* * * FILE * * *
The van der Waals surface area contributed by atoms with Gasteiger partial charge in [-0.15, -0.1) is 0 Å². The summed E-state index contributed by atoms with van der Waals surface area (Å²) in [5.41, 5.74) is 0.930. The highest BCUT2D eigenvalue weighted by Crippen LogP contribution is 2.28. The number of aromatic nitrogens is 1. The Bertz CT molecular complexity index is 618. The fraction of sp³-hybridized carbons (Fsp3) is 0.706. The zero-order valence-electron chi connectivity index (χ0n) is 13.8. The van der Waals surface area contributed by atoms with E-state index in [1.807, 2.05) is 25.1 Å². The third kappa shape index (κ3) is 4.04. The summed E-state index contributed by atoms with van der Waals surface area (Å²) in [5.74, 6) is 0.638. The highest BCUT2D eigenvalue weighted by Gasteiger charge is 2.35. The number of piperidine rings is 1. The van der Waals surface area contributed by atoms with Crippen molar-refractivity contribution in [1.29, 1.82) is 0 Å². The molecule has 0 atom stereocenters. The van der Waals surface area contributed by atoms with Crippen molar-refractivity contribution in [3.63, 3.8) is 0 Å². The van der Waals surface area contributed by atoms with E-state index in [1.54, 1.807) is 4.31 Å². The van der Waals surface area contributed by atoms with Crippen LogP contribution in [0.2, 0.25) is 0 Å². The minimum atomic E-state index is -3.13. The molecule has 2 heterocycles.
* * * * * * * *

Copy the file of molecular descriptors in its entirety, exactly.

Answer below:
The van der Waals surface area contributed by atoms with Gasteiger partial charge in [-0.15, -0.1) is 0 Å². The summed E-state index contributed by atoms with van der Waals surface area (Å²) in [5.41, 5.74) is 0.930. The highest BCUT2D eigenvalue weighted by Crippen LogP contribution is 2.28. The number of aromatic nitrogens is 1. The Bertz CT molecular complexity index is 618. The fraction of sp³-hybridized carbons (Fsp3) is 0.706. The zero-order valence-electron chi connectivity index (χ0n) is 13.8. The van der Waals surface area contributed by atoms with E-state index in [1.807, 2.05) is 25.1 Å². The third kappa shape index (κ3) is 4.04. The summed E-state index contributed by atoms with van der Waals surface area (Å²) in [5.74, 6) is 0.638. The highest BCUT2D eigenvalue weighted by Gasteiger charge is 2.35. The number of piperidine rings is 1. The van der Waals surface area contributed by atoms with Crippen molar-refractivity contribution in [1.29, 1.82) is 0 Å². The molecule has 0 atom stereocenters. The van der Waals surface area contributed by atoms with Crippen molar-refractivity contribution in [3.63, 3.8) is 0 Å². The van der Waals surface area contributed by atoms with E-state index in [1.54, 1.807) is 4.31 Å². The van der Waals surface area contributed by atoms with Crippen LogP contribution in [0.2, 0.25) is 0 Å². The minimum atomic E-state index is -3.13. The molecule has 2 heterocycles.